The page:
Hot from helming last year’s After the Wedding (an Oscar nominee for Best Foreign-Language Film), Danish director Susanne Bier returns with her first film in the English language. But if there was any worry that Bier was “going Hollywood,” this somber and mature drama immediately quells that notion. Bier’s steady hand behind the camera is enough to overcome the flaws in Allan Loeb’s script, which relates the story of a pair of adults whose lives have been altered by a personal tragedy. Audrey Burke (Halle Berry) has just lost her sweet-natured husband Brian (David Duchovny, seen in extensive flashbacks) in a shooting, while Brian’s best friend Jerry Sunborne (Benicio Del Toro) has long blown a promising career as a lawyer due to the allure of hard drugs. Audrey has always disliked Jerry, but for various vague reasons -- perhaps to cope with her loneliness, perhaps as a gesture toward her late husband -- she invites him to move into the family’s garage. In his new (and nicer) surroundings, Jerry does his best to stay clean, filling up much of his time by bonding with Audrey’s two children (Alexis Llewellyn and Micah Berry). But his presence only seems to rankle Audrey, who remains unable to deal with the death of her husband. Bier, one of the disciples of the Dogme 95 style of moviemaking (basically, a Danish movement that insists on no employment of movie artifice like special effects and soundtracks and maximum use of natural light, hand-held cameras, etc.), has retained some of her European filmmaking instincts to cut down on the melodrama inherent in Loeb’s screenplay. She doesn’t always succeed but for the most part, she keeps the excess in check, which in turn leads to scenes that are even more powerful thanks to their subtlety. Berry does fine work in a rather difficult role, yet it’s Del Toro’s staggering performance that will have tongues wagging throughout award season. Del Toro’s face can be a map of emotions, and he’s allowed to unfold it freely as Jerry, a decent man who tries to keep smiling even through all the heartbreak.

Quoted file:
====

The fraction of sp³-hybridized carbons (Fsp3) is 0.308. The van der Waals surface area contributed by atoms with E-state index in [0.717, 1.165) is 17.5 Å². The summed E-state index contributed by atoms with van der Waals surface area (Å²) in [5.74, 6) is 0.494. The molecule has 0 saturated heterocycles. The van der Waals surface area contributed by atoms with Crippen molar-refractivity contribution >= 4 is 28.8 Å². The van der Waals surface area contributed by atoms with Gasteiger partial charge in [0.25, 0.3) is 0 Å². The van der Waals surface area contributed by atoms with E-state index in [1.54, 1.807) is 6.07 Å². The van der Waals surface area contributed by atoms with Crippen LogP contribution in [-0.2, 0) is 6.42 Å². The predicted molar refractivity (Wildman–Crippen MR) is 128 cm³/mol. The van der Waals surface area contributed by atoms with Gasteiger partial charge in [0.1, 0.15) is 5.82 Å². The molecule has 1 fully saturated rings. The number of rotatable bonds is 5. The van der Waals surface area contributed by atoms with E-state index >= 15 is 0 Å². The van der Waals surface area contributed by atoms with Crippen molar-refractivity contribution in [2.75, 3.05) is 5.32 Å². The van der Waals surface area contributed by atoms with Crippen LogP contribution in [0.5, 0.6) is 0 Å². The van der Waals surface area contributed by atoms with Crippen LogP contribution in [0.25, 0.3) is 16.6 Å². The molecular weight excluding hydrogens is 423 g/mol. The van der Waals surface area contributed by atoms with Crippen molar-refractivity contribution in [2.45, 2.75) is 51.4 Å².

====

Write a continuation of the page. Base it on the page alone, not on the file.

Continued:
While it’s unlikely to make any sort of dent at the box office, The Assassination of Jesse James By the Coward Robert Ford is no turkey; on the contrary, it’s a sterling example of accomplished filmmaking on a grand scale, wielding a lengthy running time that allows it to explore its themes and characters in satisfying detail. Adapted from Ron Hansen’s novel by writer-director Andrew Dominik, the story focuses on the tail end of Jesse James’ (Brad Pitt) run as a notorious outlaw. Planning one last heist, he and his brother Frank (Sam Shepard) enlist the aid of a motley crew, given that all of their regular cohorts in crime are either dead or in prison. Among the newcomers is Robert Ford (Casey Affleck), a 19-year-old kid who grew up idolizing the Jesse James found in dime-store novels. Robert initially follows Jesse around like a groupie -- or a stalker -- finally leading the bandit to ask, “Do you want to be like me, or do you want to be me?” Robert, a diminutive punk who’s been teased his entire life, hopes to prove himself a real man -- as much to Jesse and his gang as to himself -- but he finds that goal difficult to accomplish. And as he spends more time with Jesse, he realizes that the notorious gunslinger is less an antihero who marches to his own tune than a paranoid, vicious man who’s not above beating up teenage boys or shooting someone in the back. Aided by stunning cinematography by the excellent lensman Roger Deakins (Fargo, A Beautiful Mind) and a music score by Nick Cave and Warren Ellis that grows in stature as the film progresses, The Assassination of Jesse James also benefits from Hugh Ross’ sturdy narration, which adds depth to a movie already awash in it. Pitt is generous in his capacities both as an actor and one of the film’s producers, making his mark via a skillfully etched portrayal but also allowing a strong supporting cast to share in the spotlight (Sam Rockwell, Jeremy Renner and N.C. School of the Arts grad Paul Schneider are all noteworthy as members of Jesse’s gang). Yet top honors go to Casey Affleck, who’s as impressive here as he is in Gone Baby Gone.